So that's the crew, as far as I can tell. There are a ton of young, unproven names like Angel Guzman, Randy Wells, Kevin Hart, Jose Ascanio, Mitch Atkins, and lefty Carmen Pignatiello that may get a shot throughout the course of the season. But I think there's really only a couple of ways Lou can go with his bullpen for Opening Day 2009, depending upon whether Jeff Samardzija starts at AAA or in the 'pen.
My guess: Marmol, Gregg, Samardzija/Stevens, Wuertz, Cotts, Gaudin, Vizcaino.
I'm going to try to address the "RBI Question" by looking at two consecutive years in the career of Brian Giles.
In 2004, Giles had an OPS+ of 128. In 159 games played, he had 94 RBI. As a team, the Padres scored 768 runs that year.
In 2005, Giles had an OPS+ of 146. In 158 games played, he had 83 RBI. As a team, the Padres scored 684 runs that year.
Giles hit third both seasons, had the same home park, played almost the exact same number of games each year. Presumably, his "clutch" ability was the same both years.
This is what I mean when I say RBIs have very little to do with the guy at the plate. He could be an awful hitter, or he could be a fantastic hitter, but HOLDING ALL OTHER FACTORS CONSTANT, his RBI total will vary dramatically based on the other hitters on his team.
So, miltie, are you still worried about Dunn's "clutch" factor? Or do you think he might be able to knock some more runs in if he were brought on to a team with a competent offense?
Keith's comment on Kurt's recent board games update was spot on. I'd like to add to that senitiment by pointing out the highlights of what I think has been a successful offseason thus far for Jim Hendry and the Cubs.
First, though, I should address the one move that clearly has the most potential to look like a disaster for the Cubs: Jose Ceda-for-Kevin Gregg. Ceda was a Top 5, sometimes considered "untouchable" prospect for the Cubs, featuring a fastball consistently in the mid-to-high 90s. In return, we got kind of a crappy closer, whose ERA benefitted from a strangely low HR/FB rate in 2008. Let's hope this doesn't turn out to be as awful a deal as many sportswriters think it might be.
Now on to the successes. Before the Winter Meetings started, I for one saw a distinct possibility that Hendry might sign Abreu or Ibanez. I mean, come on, typical Cub move, right? Pay too much for a big name that's old and on the decline?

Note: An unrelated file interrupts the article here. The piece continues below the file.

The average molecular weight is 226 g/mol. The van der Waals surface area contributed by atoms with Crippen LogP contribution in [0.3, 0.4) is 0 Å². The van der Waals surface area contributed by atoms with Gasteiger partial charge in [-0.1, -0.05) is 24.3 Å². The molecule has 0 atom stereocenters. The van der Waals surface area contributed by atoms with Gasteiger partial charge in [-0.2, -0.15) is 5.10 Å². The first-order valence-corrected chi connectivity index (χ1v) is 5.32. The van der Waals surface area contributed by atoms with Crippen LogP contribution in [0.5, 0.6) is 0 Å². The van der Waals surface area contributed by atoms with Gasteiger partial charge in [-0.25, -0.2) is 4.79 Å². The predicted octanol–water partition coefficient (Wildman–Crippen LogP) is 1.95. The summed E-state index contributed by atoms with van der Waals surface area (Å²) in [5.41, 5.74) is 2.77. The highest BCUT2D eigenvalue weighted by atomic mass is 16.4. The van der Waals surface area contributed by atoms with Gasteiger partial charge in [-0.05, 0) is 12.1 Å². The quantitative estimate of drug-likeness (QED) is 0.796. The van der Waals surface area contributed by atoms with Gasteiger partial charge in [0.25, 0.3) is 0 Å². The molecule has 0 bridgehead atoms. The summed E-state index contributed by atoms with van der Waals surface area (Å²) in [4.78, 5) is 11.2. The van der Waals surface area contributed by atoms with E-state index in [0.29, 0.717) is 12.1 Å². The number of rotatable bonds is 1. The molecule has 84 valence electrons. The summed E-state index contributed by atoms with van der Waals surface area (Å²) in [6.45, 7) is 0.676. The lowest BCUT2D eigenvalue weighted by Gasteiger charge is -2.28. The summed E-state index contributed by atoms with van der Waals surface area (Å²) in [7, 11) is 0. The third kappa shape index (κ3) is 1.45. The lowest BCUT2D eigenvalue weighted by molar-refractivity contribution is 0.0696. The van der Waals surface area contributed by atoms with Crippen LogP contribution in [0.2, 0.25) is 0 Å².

But Hendry didn't do that. He was reportedly uninterested in Ibanez, and presumably Abreu, for the same reason we here at GROTA were - poor defense. I'm guessing that's the same reason he hasn't really gone after Dunn yet (although the entire Adam Dunn market has been reallly, really quiet lately, so who knows what's happening there).
Not signing a free agent right fielder who can't play right field? Well done. Not giving up our entire farm system for Jake Peavy? Good decision. Generating interest in a player with sizeable salary and blocked youth behind him, who furthermore had a career year in 2008? Nice. Avoiding Ibreu, retaining Vitters AND Pie AND Cedeno AND Guzman AND Hart AND Marshall instead of moving at least five of those guys for Peavy, and gauging/raising the trade value of Mark DeRosa have all been solid moves.
He's also identified someone that people at GROTA have generally accepted as a legitimate target to fulfill a Cub need. Milton Bradley is athletic, a competent defender, led the AL in OPS last year, and hits from both sides of the plate.
There's nothing Jim Hendry can do to convince Bradley to sign before the Red Sox and Angels address their needs on offense. Bradley, like a boatload of other free agents, is waiting for Mark Teixeira to sign with a team. Once that deal is done, everything else will fall into place. Hopefully, that leaves us in a position where all we have to do is outbid the Rays.
So yeah, I think Jim's done OK for himself so far. And I won't really change that stance unless we miss on Bradley AND Dunn.
A quote from Joe Christensen at the Minneapolis Star-Tribune:
"The Twins haven't lost hope of prying infielder Mark DeRosa from the Cubs, but they have hit dead ends in their pursuit of Colorado's Garrett Atkins and Seattle's Adrian Beltre."